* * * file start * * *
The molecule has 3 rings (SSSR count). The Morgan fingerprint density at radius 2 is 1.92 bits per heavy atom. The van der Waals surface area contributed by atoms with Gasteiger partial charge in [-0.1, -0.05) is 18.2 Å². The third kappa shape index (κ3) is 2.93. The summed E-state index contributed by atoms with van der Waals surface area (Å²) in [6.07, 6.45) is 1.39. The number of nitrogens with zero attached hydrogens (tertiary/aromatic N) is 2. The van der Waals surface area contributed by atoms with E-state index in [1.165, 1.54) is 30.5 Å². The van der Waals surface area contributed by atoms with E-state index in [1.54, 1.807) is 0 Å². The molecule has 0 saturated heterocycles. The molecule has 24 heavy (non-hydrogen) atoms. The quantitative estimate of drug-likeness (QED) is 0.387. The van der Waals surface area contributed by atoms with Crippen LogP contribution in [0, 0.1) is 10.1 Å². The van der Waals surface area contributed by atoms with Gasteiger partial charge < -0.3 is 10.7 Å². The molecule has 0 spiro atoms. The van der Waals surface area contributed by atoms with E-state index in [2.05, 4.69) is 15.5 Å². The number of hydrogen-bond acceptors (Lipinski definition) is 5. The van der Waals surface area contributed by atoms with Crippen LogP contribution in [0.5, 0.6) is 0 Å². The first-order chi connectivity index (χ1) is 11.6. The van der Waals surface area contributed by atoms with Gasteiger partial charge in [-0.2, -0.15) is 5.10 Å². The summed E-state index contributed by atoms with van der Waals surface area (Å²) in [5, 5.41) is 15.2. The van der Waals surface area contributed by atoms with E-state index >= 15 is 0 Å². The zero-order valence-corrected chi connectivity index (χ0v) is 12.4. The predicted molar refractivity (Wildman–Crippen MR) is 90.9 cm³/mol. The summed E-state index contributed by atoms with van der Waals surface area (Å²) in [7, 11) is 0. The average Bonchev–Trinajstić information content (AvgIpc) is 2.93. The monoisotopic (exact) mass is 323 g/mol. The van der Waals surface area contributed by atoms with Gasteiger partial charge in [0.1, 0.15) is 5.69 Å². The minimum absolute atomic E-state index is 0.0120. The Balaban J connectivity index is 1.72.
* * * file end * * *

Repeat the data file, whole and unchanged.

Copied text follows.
The molecule has 3 rings (SSSR count). The Morgan fingerprint density at radius 2 is 1.92 bits per heavy atom. The van der Waals surface area contributed by atoms with Gasteiger partial charge in [-0.1, -0.05) is 18.2 Å². The third kappa shape index (κ3) is 2.93. The summed E-state index contributed by atoms with van der Waals surface area (Å²) in [6.07, 6.45) is 1.39. The number of nitrogens with zero attached hydrogens (tertiary/aromatic N) is 2. The van der Waals surface area contributed by atoms with E-state index in [1.165, 1.54) is 30.5 Å². The van der Waals surface area contributed by atoms with E-state index in [1.54, 1.807) is 0 Å². The molecule has 0 saturated heterocycles. The molecule has 24 heavy (non-hydrogen) atoms. The quantitative estimate of drug-likeness (QED) is 0.387. The van der Waals surface area contributed by atoms with Crippen LogP contribution in [0, 0.1) is 10.1 Å². The van der Waals surface area contributed by atoms with Gasteiger partial charge < -0.3 is 10.7 Å². The molecule has 0 spiro atoms. The van der Waals surface area contributed by atoms with E-state index in [2.05, 4.69) is 15.5 Å². The number of hydrogen-bond acceptors (Lipinski definition) is 5. The van der Waals surface area contributed by atoms with Crippen LogP contribution in [0.5, 0.6) is 0 Å². The first-order chi connectivity index (χ1) is 11.6. The van der Waals surface area contributed by atoms with Gasteiger partial charge in [-0.2, -0.15) is 5.10 Å². The summed E-state index contributed by atoms with van der Waals surface area (Å²) in [5, 5.41) is 15.2. The van der Waals surface area contributed by atoms with E-state index >= 15 is 0 Å². The zero-order valence-corrected chi connectivity index (χ0v) is 12.4. The predicted molar refractivity (Wildman–Crippen MR) is 90.9 cm³/mol. The summed E-state index contributed by atoms with van der Waals surface area (Å²) in [7, 11) is 0. The average Bonchev–Trinajstić information content (AvgIpc) is 2.93. The monoisotopic (exact) mass is 323 g/mol. The van der Waals surface area contributed by atoms with Gasteiger partial charge in [0.1, 0.15) is 5.69 Å². The minimum absolute atomic E-state index is 0.0120. The Balaban J connectivity index is 1.72.